The Palazzo Pastorio is already recognizable in the plan of Castiglione delle Stiviere printed by Pierre Mortier in 1704. It was a building of simple and severe proportions, located next to the Collegiate Church (now the Duomo), and the Oratory of Disciplines.
The Palace had been purchased, in the second half of the fifteenth century, by Bartolomeo Pastorio, a patrician of Paduan origin, who had settled in Castiglione around 1440 - 1450. The building had undergone an important transformation in the very first years of the seventeenth century, when Fausto (who was the first Abbot of Castiglione), and his brother Prospero (who provided fundamental support to Francesco Gonzaga in the military defense of the city), expanded it, creating, among other things, the large theater and ballroom.
Due to a division between cousins, in the decade between 1750 and 1760 the property of the palace was divided into two parts, which were both enlarged, one to the right and the other to the left, with wings passing "bridge-like" over alleys, then closed with gates. The right half maintained its appearance until the middle of the 20th century, when it underwent heavy modifications. A recent restoration (end of the 20th century) has largely recovered its original shape.
Between 1760 and 1765, the left-hand side - now Palazzo Bondoni Pastorio - underwent renovation by Giovan Giacomo Pastorio, who gave the building its current shape. While the left side was partially extended above the arch above a small street, clearly visible in the plan of the Mortier, the front was raised a few meters, so as to create a second floor. It was thus possible to create a façade of balanced proportions, horizontally divided into three levels: the ground floor marked by two windows and two main doors, decorated with ashlars; the upper floors each with four openings. The main floor has a higher height with classical tympanums, triangular in the centre and arched at the sides, while on the second floor the openings are completed by lower, lighter frames decorated with volutes. The choice of Giovan Giacomo Pastorio, in keeping with the tastes then in vogue among the Lombard aristocracy, responded to the dictates of that late classical baroque, lightened forms, which took the name of "Lombard baroque".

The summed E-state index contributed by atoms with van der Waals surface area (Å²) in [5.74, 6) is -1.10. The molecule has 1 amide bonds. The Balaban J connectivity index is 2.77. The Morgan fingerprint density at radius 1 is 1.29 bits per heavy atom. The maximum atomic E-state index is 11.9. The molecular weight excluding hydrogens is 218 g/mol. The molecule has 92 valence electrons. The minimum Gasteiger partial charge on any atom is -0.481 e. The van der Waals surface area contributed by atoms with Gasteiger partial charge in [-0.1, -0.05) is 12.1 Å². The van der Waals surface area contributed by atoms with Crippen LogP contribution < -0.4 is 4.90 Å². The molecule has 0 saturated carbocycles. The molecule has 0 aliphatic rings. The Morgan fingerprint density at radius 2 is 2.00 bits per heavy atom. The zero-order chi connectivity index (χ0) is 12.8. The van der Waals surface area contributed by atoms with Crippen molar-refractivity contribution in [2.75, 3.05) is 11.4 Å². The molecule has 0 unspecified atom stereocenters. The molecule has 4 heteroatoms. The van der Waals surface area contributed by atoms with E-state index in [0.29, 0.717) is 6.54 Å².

Giovan Giacomo Pastorio died suddenly and prematurely, around 1765. In the following years, Francesco, Giovan Giacomo's eldest son, and then his sons continued the work of celebrating the family and embellishing the palace.
The decoration of the Sala dei Paesaggi on the ground floor dates back to the years between the end of the 18th century and 1824. The ceiling of this room is decorated with monochrome frescoes with the symbols of poetry, music and theatre, while in many small sails the paintings, also monochrome, include, together with landscapes of the upper Mantua and classical ruins, representations of the main possessions of the Shepherds. In a lunette above the entrance door of the hall there is a faithful image of the palace itself.
On the main floor, the three rooms on the front are characterized by decorated ceilings, the central coffered one with floral friezes, the one on the right (on entering) by an architectural breakthrough ceiling, the one on the left by lunettes, in which the coats of arms of the noble families related to the Pastorio are frescoed. On the same floor, towards the inside, there is a large theatre and dance hall.